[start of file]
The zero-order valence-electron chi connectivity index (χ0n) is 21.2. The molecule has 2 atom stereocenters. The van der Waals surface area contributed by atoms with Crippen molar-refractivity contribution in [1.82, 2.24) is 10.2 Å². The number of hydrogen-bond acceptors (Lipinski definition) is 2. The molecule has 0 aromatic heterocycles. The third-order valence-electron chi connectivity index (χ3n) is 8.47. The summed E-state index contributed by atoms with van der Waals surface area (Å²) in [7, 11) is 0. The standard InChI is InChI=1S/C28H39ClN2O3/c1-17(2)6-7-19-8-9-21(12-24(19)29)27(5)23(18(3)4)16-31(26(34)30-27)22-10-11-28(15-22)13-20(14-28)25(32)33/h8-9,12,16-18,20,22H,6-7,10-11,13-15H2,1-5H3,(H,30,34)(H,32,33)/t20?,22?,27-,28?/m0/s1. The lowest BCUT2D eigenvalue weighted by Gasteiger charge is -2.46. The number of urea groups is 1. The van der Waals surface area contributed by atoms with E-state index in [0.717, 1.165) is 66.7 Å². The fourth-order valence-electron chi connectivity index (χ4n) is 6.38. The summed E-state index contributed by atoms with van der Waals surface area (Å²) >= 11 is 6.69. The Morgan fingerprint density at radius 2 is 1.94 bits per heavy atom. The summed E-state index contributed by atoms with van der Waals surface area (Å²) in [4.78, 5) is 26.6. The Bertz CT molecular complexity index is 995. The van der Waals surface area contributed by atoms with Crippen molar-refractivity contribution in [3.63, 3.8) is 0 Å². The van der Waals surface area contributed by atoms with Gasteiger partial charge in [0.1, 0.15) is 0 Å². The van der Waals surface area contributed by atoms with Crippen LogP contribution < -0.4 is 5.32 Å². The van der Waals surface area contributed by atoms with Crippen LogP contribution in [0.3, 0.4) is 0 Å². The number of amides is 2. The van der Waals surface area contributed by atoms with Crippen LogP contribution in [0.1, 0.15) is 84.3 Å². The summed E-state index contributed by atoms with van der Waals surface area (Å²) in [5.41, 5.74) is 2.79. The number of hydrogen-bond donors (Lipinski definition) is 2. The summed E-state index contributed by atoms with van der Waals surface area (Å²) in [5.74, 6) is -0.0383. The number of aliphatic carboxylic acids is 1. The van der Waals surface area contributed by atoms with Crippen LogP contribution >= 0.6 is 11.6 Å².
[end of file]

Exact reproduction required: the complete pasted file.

The zero-order valence-electron chi connectivity index (χ0n) is 21.2. The molecule has 2 atom stereocenters. The van der Waals surface area contributed by atoms with Crippen molar-refractivity contribution in [1.82, 2.24) is 10.2 Å². The number of hydrogen-bond acceptors (Lipinski definition) is 2. The molecule has 0 aromatic heterocycles. The third-order valence-electron chi connectivity index (χ3n) is 8.47. The summed E-state index contributed by atoms with van der Waals surface area (Å²) in [7, 11) is 0. The standard InChI is InChI=1S/C28H39ClN2O3/c1-17(2)6-7-19-8-9-21(12-24(19)29)27(5)23(18(3)4)16-31(26(34)30-27)22-10-11-28(15-22)13-20(14-28)25(32)33/h8-9,12,16-18,20,22H,6-7,10-11,13-15H2,1-5H3,(H,30,34)(H,32,33)/t20?,22?,27-,28?/m0/s1. The lowest BCUT2D eigenvalue weighted by Gasteiger charge is -2.46. The number of urea groups is 1. The van der Waals surface area contributed by atoms with E-state index in [0.717, 1.165) is 66.7 Å². The fourth-order valence-electron chi connectivity index (χ4n) is 6.38. The summed E-state index contributed by atoms with van der Waals surface area (Å²) >= 11 is 6.69. The Morgan fingerprint density at radius 2 is 1.94 bits per heavy atom. The summed E-state index contributed by atoms with van der Waals surface area (Å²) in [4.78, 5) is 26.6. The Bertz CT molecular complexity index is 995. The van der Waals surface area contributed by atoms with Crippen molar-refractivity contribution in [3.63, 3.8) is 0 Å². The van der Waals surface area contributed by atoms with Gasteiger partial charge in [0.1, 0.15) is 0 Å². The van der Waals surface area contributed by atoms with Crippen LogP contribution < -0.4 is 5.32 Å². The van der Waals surface area contributed by atoms with Crippen LogP contribution in [0.3, 0.4) is 0 Å². The number of amides is 2. The van der Waals surface area contributed by atoms with Crippen LogP contribution in [0.1, 0.15) is 84.3 Å². The summed E-state index contributed by atoms with van der Waals surface area (Å²) in [5.41, 5.74) is 2.79. The number of hydrogen-bond donors (Lipinski definition) is 2. The summed E-state index contributed by atoms with van der Waals surface area (Å²) in [5.74, 6) is -0.0383. The number of aliphatic carboxylic acids is 1. The van der Waals surface area contributed by atoms with Crippen LogP contribution >= 0.6 is 11.6 Å².